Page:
Third, we expanded the investigation of the chemical dynamics of silicon-bearing molecules holding unusual chemical bonding by conducting crossed molecular beam reactions of ground state atomic carbon (C(3P)) and silicon (Si(3P)) with silane (SiH4) and disilane. In the silicon – silane system, the hitherto elusive disilavinylidene (H2SiSi) molecule, which is in equilibrium with the mono-bridged (Si(H)SiH) and di-bridged (Si(H2)Si) isomers, was formed. The reaction involves fascinating dynamics via an initial formation of a van der Waals complex in the entrance channel, a submerged barrier to insertion, intersystem crossing from the triplet to the singlet manifold, and hydrogen migrations. These studies provide a rare glimpse at the largely obscure silicon chemistry on the molecular level and shed light on the remarkable non-adiabatic reaction dynamics of silicon, which are quite distinct from those of isovalent carbon system (C(3Pj)–CH4), which shows no reaction under analogous experimental conditions. This provides important insight revealing an exotic silicon chemistry to disilavinylidene on the most fundamental, microscopic level. Non-adiabatic reaction dynamics via molecular hydrogen loss were also unraveled for the silicon – disilane system; the cyclic/hydrogen-bridged Si3H4 product(s) underline(s) extensive isomerization from the initial collision complex(es).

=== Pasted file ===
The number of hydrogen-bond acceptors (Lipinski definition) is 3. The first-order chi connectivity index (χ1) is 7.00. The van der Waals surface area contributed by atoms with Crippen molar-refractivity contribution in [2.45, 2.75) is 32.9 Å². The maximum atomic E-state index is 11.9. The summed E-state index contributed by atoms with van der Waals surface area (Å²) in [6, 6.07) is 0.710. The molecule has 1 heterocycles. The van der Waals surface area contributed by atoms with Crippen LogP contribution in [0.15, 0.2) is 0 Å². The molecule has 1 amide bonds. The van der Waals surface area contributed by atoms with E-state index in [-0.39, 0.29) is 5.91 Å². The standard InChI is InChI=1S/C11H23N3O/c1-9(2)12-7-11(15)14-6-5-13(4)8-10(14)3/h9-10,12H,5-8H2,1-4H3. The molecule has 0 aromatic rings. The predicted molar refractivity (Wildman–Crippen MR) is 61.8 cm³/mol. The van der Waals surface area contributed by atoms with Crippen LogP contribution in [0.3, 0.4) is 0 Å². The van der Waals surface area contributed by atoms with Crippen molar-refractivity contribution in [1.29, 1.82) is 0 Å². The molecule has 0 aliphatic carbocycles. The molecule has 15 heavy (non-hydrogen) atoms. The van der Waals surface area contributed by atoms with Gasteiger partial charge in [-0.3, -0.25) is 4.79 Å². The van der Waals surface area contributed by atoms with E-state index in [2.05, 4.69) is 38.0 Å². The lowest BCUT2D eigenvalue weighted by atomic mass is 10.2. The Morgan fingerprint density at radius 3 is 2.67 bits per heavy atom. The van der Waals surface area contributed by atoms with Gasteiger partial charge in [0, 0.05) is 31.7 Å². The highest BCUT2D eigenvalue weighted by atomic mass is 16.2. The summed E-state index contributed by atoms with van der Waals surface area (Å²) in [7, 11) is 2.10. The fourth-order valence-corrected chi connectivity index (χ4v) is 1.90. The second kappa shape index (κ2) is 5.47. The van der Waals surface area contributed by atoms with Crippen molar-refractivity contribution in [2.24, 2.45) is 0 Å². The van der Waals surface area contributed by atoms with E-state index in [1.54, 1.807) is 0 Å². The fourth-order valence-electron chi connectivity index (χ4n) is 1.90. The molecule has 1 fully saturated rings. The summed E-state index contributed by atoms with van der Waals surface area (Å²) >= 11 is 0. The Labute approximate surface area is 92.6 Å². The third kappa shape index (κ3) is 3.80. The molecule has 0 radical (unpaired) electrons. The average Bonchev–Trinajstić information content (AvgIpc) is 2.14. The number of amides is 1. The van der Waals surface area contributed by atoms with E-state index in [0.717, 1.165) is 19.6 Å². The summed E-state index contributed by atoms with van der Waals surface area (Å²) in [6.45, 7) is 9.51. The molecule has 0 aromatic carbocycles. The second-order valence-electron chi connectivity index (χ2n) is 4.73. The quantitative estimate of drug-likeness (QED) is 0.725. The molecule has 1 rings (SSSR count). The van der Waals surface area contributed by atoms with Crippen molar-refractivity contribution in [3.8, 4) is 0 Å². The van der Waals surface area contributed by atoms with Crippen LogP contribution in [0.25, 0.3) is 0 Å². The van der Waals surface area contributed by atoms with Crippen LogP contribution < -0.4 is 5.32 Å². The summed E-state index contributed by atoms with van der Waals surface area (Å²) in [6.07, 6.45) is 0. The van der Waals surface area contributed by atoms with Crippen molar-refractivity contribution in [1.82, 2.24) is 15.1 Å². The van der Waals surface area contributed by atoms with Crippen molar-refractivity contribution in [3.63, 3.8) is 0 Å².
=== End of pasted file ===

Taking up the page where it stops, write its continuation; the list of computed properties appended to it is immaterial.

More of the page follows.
Finally, we investigated the reaction dynamics of the phenyl radical (C6H5; X2A1) with silane (SiH4) under single collision conditions revealing the formation of phenylsilane (C6H5SiH3) plus atomic hydrogen (H) via direct scattering dynamics through a transition state involving a simultaneous silicon-carbon bond formation and a silicon-hydrogen bond rupture via a trigonal bipyramidal transition state (Fig. 5). Compared to the isovalent methane (CH4) – phenyl radical (C6H5) system, the replacement of a single carbon atom by silicon lowers the barrier to substitution by about 130 kJmol-1 thus making the substitution pathway in the silane – phenyl system competitive with the hydrogen abstraction channel than in the methane – phenyl system, which only shows an abstraction to benzene (C6H6) plus methyl (CH3). Therefore, reactions with silicon-bearing species proposed here shed light on an unexplored silicon chemistry and hitherto unobserved chemical dynamics providing fundamental insights into novel reaction mechanisms via radical substitution pathways through exotic transition states.